I've always been a bit wary to read Hardy because his stories always seem so depressing and this book hasn't dissuaded me of that. He writes much more about the average person, the rural worker people and how poor and hard their lives are.
Henchard sold his wife and child at a country fair after a bout of heavy drinking. Wholly repentant by the morning he bitterly regrets his actions. However, unable to find them again he wanders into the town of Casterbridge, where through hard work he raises himself up to be the Mayor - from nothing at all.
I like Hardy's style of writing, his simplicity and subtle way of expressing himself and his characters. Some times it sounds very matter of fact. He gently weaves character traits into a person, and guides you through the story.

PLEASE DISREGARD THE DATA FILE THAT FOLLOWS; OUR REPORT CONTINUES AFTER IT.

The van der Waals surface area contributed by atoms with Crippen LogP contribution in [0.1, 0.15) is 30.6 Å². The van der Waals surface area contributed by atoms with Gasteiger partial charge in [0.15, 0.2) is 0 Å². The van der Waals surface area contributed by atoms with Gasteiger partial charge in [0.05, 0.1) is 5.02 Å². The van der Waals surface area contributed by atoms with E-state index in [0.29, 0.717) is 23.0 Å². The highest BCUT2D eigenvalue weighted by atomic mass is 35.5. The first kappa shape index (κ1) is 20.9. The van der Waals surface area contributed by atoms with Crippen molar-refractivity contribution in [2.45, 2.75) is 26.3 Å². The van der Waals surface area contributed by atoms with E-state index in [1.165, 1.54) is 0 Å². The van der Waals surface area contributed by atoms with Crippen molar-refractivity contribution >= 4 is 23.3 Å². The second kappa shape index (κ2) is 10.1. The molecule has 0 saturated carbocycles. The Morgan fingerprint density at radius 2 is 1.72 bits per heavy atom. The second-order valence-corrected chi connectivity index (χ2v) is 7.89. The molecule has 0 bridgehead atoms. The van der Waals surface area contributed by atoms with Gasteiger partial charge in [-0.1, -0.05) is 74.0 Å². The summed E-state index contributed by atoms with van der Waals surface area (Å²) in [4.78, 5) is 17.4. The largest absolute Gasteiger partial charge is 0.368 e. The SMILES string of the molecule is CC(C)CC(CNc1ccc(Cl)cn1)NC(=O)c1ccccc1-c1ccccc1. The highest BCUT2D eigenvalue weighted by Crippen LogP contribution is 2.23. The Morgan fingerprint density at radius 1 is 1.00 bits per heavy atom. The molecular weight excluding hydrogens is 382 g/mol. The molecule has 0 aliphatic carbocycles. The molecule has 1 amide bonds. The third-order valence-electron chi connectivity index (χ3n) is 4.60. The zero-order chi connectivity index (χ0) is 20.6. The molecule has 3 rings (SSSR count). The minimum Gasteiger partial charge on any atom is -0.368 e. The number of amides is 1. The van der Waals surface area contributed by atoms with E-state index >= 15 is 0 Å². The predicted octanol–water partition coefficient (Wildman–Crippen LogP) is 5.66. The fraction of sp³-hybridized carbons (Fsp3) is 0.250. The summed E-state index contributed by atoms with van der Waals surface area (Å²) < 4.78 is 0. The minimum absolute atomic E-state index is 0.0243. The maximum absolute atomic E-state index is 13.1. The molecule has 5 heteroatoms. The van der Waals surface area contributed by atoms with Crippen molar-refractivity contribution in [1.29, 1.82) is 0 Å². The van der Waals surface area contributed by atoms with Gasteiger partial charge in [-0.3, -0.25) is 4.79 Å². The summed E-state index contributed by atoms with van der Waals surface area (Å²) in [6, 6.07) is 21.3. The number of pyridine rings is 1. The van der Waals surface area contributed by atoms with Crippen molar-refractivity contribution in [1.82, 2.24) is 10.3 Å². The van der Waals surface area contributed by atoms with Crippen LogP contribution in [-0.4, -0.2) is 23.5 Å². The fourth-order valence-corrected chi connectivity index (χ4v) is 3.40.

I felt sorry for Henchard. I wanted to bash him around the head too. I cannot dislike him though for all his mistakes and pig-headedness. He really was his own worst enemy. In the end I respected him, he was a self-made man but he was ashamed of his background and the poverty of his previous life pervaded his thoughts and confidence in himself.
The ending was powerful and gave me a sharp punch in the gut. I was already aware of the ending from watching a TV film of it a while ago, though I'd forgotten most of the story apart from the beginning and the ending. This was perhaps fortunate as the copy of the book actually tells you what happens at the end on the back cover. So a word of warning: Do not pick up the British TV-tie in edition with Alan Bates on the front cover unless you already know the conclusion!
I will definitely be reading more of Hardy's works from now on, he is an interesting man and I like reading about this other side of the Victorian society you never really get to hear about.